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Cervical spinal cord injury after blunt assault: Just a pain in the neck?

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BACKGROUND: We aimed to determine the incidence, risk factors, and outcomes of cervical spinal cord injury (CSCI) after blunt assault.

METHODS: The ACS National Trauma Data Bank (NTDB) 2012 Research Data Set was used to identify victims of blunt assault using the ICD-9 E-codes 960.0, 968.2, 973. ICD-9 codes 805.00, 839.00, 806.00, 952.00 identified cervical vertebral fractures/dislocations and CSCI. Multivariable analyses were performed to identify independent predictors of CSCI.

RESULTS: 14,835 (2%) out of 833,311 NTDB cases were blunt assault victims and thus included. 217 (1%) had cervical vertebral fracture/dislocation without CSCI; 57 (0.4%) had CSCI. Age ≥55 years was independently predictive of CSCI; assault by striking/thrown object, facial fracture, and intracranial injury predicted the absence of CSCI. 25 (0.02%) patients with CSCI underwent cervical spinal fusion.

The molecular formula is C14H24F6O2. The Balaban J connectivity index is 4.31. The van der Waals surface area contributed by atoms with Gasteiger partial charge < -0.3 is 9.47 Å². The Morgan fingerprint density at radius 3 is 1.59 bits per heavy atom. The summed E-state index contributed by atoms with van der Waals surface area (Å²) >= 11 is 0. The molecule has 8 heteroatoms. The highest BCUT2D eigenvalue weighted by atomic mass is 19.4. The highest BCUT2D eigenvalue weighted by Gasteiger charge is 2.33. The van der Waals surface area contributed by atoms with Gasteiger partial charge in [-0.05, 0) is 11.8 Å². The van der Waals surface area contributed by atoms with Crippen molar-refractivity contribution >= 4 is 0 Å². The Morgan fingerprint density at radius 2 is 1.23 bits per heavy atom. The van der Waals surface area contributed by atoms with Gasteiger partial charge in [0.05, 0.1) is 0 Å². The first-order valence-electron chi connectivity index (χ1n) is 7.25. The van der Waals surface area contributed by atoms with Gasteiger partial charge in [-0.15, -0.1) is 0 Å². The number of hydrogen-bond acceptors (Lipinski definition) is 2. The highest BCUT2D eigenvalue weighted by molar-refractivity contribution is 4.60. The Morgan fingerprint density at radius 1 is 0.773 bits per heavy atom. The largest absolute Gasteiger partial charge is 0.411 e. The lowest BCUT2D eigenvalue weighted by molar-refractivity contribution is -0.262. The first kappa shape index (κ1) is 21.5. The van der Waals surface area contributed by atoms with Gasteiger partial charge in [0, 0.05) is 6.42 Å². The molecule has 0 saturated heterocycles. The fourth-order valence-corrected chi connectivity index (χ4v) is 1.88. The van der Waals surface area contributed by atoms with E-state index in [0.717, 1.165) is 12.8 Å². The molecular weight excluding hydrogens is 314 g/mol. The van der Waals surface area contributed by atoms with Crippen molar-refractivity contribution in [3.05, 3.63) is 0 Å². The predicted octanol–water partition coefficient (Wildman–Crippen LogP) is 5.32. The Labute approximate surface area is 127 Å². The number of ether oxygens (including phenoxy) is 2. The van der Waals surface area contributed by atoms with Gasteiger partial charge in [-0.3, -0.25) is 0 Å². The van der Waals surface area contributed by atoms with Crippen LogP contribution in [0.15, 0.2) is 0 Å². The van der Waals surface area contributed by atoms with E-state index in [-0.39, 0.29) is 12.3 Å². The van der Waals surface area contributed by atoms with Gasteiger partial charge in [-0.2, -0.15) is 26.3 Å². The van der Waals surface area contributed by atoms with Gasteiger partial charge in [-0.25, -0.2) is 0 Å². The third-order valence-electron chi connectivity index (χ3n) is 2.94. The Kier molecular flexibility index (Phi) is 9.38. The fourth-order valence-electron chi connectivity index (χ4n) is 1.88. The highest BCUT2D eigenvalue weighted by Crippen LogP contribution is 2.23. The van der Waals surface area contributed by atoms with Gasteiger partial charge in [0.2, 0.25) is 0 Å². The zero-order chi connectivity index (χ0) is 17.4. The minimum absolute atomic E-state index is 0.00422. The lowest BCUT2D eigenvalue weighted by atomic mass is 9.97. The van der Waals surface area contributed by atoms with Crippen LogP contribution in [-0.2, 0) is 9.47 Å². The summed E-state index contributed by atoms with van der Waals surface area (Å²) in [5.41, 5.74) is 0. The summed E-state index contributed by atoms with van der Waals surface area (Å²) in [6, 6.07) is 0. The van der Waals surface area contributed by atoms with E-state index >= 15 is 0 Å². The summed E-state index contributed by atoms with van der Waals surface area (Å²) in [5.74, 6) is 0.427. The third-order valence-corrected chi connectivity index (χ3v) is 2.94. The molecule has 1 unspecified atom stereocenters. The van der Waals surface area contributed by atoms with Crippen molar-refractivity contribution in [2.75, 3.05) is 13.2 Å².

CONCLUSIONS: CSCI is rare after blunt assault. While the odds of CSCI increase with age, facial fracture or intracranial injury predicts the absence of CSCI.

SUMMARY: The incidence, risk factors, and outcomes of cervical spinal cord injury (CSCI) after blunt assault was investigated. 14,835 blunt assault victims were identified; 217 had cervical vertebral fracture/dislocation without CSCI; 57 had CSCI. Age ≥55 years was found to independently predict CSCI, while assault by striking/thrown object, facial fracture, and intracranial injury predicted the absence of CSCI.

Original languageEnglish
JournalAmerican Journal of Surgery
Volume217
Issue number4
Pages (from-to)648-652
Number of pages5
ISSN0002-9610
DOIs
Publication statusPublished - Apr 2019

ID: 56966998